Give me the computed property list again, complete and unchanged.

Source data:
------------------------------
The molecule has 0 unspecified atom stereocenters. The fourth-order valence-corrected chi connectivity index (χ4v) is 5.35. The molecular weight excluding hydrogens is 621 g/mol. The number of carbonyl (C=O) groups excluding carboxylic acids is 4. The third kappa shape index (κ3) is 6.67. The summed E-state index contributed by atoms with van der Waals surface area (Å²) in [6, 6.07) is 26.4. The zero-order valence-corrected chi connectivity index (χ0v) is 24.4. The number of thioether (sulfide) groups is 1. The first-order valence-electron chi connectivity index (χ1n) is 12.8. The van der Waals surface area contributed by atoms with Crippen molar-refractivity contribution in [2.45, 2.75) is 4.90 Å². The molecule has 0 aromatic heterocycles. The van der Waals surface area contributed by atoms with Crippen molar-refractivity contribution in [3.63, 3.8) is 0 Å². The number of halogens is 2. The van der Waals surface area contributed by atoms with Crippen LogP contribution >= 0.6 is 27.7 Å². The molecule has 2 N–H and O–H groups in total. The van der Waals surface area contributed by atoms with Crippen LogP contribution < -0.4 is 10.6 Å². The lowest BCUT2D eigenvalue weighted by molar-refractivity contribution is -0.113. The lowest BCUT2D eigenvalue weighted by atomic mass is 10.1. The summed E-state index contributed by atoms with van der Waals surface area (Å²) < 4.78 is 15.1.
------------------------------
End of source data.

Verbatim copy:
The molecule has 0 unspecified atom stereocenters. The fourth-order valence-corrected chi connectivity index (χ4v) is 5.35. The molecular weight excluding hydrogens is 621 g/mol. The number of carbonyl (C=O) groups excluding carboxylic acids is 4. The third kappa shape index (κ3) is 6.67. The summed E-state index contributed by atoms with van der Waals surface area (Å²) in [6, 6.07) is 26.4. The zero-order valence-corrected chi connectivity index (χ0v) is 24.4. The number of thioether (sulfide) groups is 1. The first-order valence-electron chi connectivity index (χ1n) is 12.8. The van der Waals surface area contributed by atoms with Crippen molar-refractivity contribution in [2.45, 2.75) is 4.90 Å². The molecule has 0 aromatic heterocycles. The van der Waals surface area contributed by atoms with Crippen molar-refractivity contribution in [3.63, 3.8) is 0 Å². The number of halogens is 2. The van der Waals surface area contributed by atoms with Crippen LogP contribution >= 0.6 is 27.7 Å². The molecule has 2 N–H and O–H groups in total. The van der Waals surface area contributed by atoms with Crippen LogP contribution < -0.4 is 10.6 Å². The lowest BCUT2D eigenvalue weighted by molar-refractivity contribution is -0.113. The lowest BCUT2D eigenvalue weighted by atomic mass is 10.1. The summed E-state index contributed by atoms with van der Waals surface area (Å²) < 4.78 is 15.1.